Mazal Tov to Stan & Shira Radomsky on the birth of a baby boy, Avi Chaim.
The laws of milah are the same for all Jews; some customs, however, vary between countries and communities. A sampling of Sephardic customs is presented below. These customs have been compiled from various sources.
Prior To the Brit
In most communities, on the night before the brit, the men of the family and their friends gather to recite portions of Zohar related to milah. The gathering itself is called Zohar or Brit Yitzchak (Covenant of Isaac). Cakes and various sweets are served and the Chacham (Rabbi) delivers a Torah lecture. Some celebrate this evening instead of the Shalom Zachar that Ashkenazic Jews celebrate on the Friday night following the birth Moroccan Jews celebrate both the Shalom Zachar and Zohar.
Many hang Kabbalistic charts on the walls and door of the child's room as a protection against the "evil spirits" (Satan and his cohort). These signs bear many protective Biblical quotations. Some also place the milah knife under the pillow of the child as an added protection. (Both of these customs are also practiced in some Ashkenazic circles.)
Day of Brit
At Syrian circumcisions, a large tiered tray is filled with flowers and candles. Guests place contributions on the tray and, following the Brit, the tray is sold to the highest bidder. The money bid, along with that on the tray, is then donated to charity. Some use this "money of blessing" to begin a new financial endeavor (e.g., to start a business, to buy a home), as an omen for success.
At Persian circumcisions, a large tray of apples is placed on a table and young couples are encouraged to partake. Assumedly this custom is based on the Midrash that when Pharaoh ordered the midwives to kill all newborn Jewish males, the Jewish women hid in the apple orchards. There, Heavenly emissaries assisted them with the birth and subsequent care of the baby. This is alluded to in the verse; Under the apple tree I begot you (Song of Songs 8:5; Rashi to Sotah 11b). Thus, apples are propitious for easy labor and delivery.
In many communities, the father bestows upon his son the blessings: May God make you like Ephraim and Menashe (Genesis 48:20). Some add: May it be His will that you be a brother to seven and also to eight. This latter blessing is a play on Ecclesiastes 11:2, and is an allusion to the princes of Menashe and Ephraim who were the seventh and eighth tribal leaders to bring their offerings at the inauguration of the Mishkan [Tabernacle] in the Wilderness (see Numbers 7:48, 54). This custom is based upon Targum Yonasan to Genesis 48:20 who pharaphrases: This blessing will be conferred by a father on the day of his son's circumcision (R' Yaakov HaCozer).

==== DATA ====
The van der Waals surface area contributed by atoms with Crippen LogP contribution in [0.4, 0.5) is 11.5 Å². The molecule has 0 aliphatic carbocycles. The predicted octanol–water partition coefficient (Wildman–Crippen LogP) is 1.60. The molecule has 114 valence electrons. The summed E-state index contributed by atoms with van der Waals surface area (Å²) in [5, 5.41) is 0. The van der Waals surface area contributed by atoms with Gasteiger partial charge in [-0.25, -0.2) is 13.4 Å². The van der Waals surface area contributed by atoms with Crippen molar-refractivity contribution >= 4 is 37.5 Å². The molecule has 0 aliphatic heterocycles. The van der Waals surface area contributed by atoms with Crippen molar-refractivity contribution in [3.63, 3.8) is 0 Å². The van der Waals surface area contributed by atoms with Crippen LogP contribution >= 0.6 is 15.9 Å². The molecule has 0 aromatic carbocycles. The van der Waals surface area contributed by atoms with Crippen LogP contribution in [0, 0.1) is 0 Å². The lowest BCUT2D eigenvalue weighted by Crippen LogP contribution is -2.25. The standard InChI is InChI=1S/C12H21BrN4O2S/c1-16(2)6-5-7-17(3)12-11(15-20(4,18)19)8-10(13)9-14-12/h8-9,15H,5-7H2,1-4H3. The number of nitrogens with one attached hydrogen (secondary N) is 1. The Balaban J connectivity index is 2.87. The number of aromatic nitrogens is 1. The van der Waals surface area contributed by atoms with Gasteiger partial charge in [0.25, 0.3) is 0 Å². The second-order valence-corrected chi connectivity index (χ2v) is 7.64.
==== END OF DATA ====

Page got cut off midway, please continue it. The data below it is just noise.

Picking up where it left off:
Moroccan Jews place a dish of sand near the mohel to signify that the child should be as fruitful as the grains of sand, as it is written: And the count of the Children of Israel will be like the sands of the sea, which cannot be measured nor counted (Hosea 2:1). This sand is also used to cover the excised foreskin.
Throne of Elijah
At Syrian circumcisions a special ornate curtain bearing the name of Elijah the Prophet is draped over the chair designated as the Throne of Elijah.
In Moroccan families, on the night prior to the brit, the Throne of Elijah is brought from the synagogue to the home of the infant where it is decorated with many colorful fabrics. During the brit, the sandak sits on the Throne of Elijah as he holds the infant.
In Sefrou, Morocco, the Throne of Elijah was placed near a mezuzah in the home of the child. This was considered auspicious for long life for the child, as alluded to by the juxtaposition of On the doorposts of your house,.. In order to prolong your days (Deuteronomy 11 :20-21). Unlike other parts of Morocco, in sefrou the sandak did not sit on the Throne of Elijah but on a separate chair next to it.
Spanish Jews drape the chair set aside for Elijah with purple and gold braided material to give it the appearance of a throne. It is placed next to the sandak and a Chumash or Siddur is placed on it as a reminder that it represents Elijah's presence and is not to be used by anyone else.
At the Brit
In many communities an infant is brought to the synagogue where his brit is to take place, accompanied by musical instruments. The women ululate in high staccato sounds that sound like "Ielelelelelelele," a chant of joy in many Middle Eastern countries. (Zichron. Brit LaRishonim, p. 178).
It is customary to bring the baby in on a large pillow draped with colorful scarves and shawls of exquisite lace and embroidery.
Among some sephardim the family name is included in the naming of the child (e.g., if the family name is Haddad, the child is given the name Moshe ben Gavriel Haddad).
It is customary to smell fragrant spices following the blessing over the wine. At Moroccan circumcisions dried rose petals are traditionally used for this purpose. Some explain the custom for smelling spices as an allusion to the verse in Genesis 2:7, regarding the creation of Adam: And God blew into his nostrils the soul of life and man became a living soul. Zohar (Shelach) writes that a Jewish male attains his soul [connection of the soul] at his brit. Therefore the sense of smell is used, which is reminiscent of the original infusion of the soul into man (see Ohel David III, Psalms 44:23).
Others see the use of fragrances as an allusion to the Midrash, which relates that when Abraham circumcised the members of his household, he piled their foreskins into a heap. The odor of the foreskins rose to heaven and was as appreciated by God as the fragrance of the incense burned on the Altar at the Temple (See Midrash Shir HaShirim 4:6 a,ld Yalkut Shimoni, Lech Lecha 82).